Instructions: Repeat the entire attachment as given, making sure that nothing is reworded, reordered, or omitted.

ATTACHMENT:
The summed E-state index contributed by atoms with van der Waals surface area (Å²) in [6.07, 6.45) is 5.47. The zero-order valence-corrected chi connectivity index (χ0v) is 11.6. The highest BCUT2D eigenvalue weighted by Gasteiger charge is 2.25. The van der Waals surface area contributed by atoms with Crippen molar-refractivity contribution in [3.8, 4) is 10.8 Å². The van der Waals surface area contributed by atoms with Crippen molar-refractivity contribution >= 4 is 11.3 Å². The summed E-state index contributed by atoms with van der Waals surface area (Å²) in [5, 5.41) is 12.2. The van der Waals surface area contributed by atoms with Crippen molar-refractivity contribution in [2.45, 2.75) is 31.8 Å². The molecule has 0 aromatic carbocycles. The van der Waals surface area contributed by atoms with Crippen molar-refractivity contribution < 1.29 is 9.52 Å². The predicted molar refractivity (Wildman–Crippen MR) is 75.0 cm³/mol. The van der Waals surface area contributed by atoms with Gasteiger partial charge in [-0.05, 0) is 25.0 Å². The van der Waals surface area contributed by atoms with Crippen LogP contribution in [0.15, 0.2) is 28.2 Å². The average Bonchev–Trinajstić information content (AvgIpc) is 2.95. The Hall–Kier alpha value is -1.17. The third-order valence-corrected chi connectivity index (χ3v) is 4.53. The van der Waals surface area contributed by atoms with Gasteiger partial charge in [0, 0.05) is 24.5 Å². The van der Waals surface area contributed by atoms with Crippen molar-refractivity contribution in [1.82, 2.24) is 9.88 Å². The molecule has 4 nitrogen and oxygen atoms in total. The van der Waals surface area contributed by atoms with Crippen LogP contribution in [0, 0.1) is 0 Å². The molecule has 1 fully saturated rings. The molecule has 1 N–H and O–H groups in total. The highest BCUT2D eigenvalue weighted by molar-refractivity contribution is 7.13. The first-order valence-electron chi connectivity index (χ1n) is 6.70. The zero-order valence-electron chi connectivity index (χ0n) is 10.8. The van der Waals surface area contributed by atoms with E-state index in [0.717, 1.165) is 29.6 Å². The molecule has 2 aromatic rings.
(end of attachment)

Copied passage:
The summed E-state index contributed by atoms with van der Waals surface area (Å²) in [6.07, 6.45) is 5.47. The zero-order valence-corrected chi connectivity index (χ0v) is 11.6. The highest BCUT2D eigenvalue weighted by Gasteiger charge is 2.25. The van der Waals surface area contributed by atoms with Crippen molar-refractivity contribution in [3.8, 4) is 10.8 Å². The van der Waals surface area contributed by atoms with Crippen molar-refractivity contribution >= 4 is 11.3 Å². The summed E-state index contributed by atoms with van der Waals surface area (Å²) in [5, 5.41) is 12.2. The van der Waals surface area contributed by atoms with Crippen molar-refractivity contribution in [2.45, 2.75) is 31.8 Å². The molecule has 0 aromatic carbocycles. The van der Waals surface area contributed by atoms with Crippen molar-refractivity contribution < 1.29 is 9.52 Å². The predicted molar refractivity (Wildman–Crippen MR) is 75.0 cm³/mol. The van der Waals surface area contributed by atoms with Gasteiger partial charge in [-0.05, 0) is 25.0 Å². The van der Waals surface area contributed by atoms with Crippen LogP contribution in [0.15, 0.2) is 28.2 Å². The average Bonchev–Trinajstić information content (AvgIpc) is 2.95. The Hall–Kier alpha value is -1.17. The third-order valence-corrected chi connectivity index (χ3v) is 4.53. The van der Waals surface area contributed by atoms with Gasteiger partial charge in [0, 0.05) is 24.5 Å². The van der Waals surface area contributed by atoms with Crippen molar-refractivity contribution in [1.82, 2.24) is 9.88 Å². The molecule has 4 nitrogen and oxygen atoms in total. The van der Waals surface area contributed by atoms with Crippen LogP contribution in [0, 0.1) is 0 Å². The molecule has 1 fully saturated rings. The molecule has 1 N–H and O–H groups in total. The highest BCUT2D eigenvalue weighted by molar-refractivity contribution is 7.13. The first-order valence-electron chi connectivity index (χ1n) is 6.70. The zero-order valence-electron chi connectivity index (χ0n) is 10.8. The van der Waals surface area contributed by atoms with E-state index in [0.717, 1.165) is 29.6 Å². The molecule has 2 aromatic rings.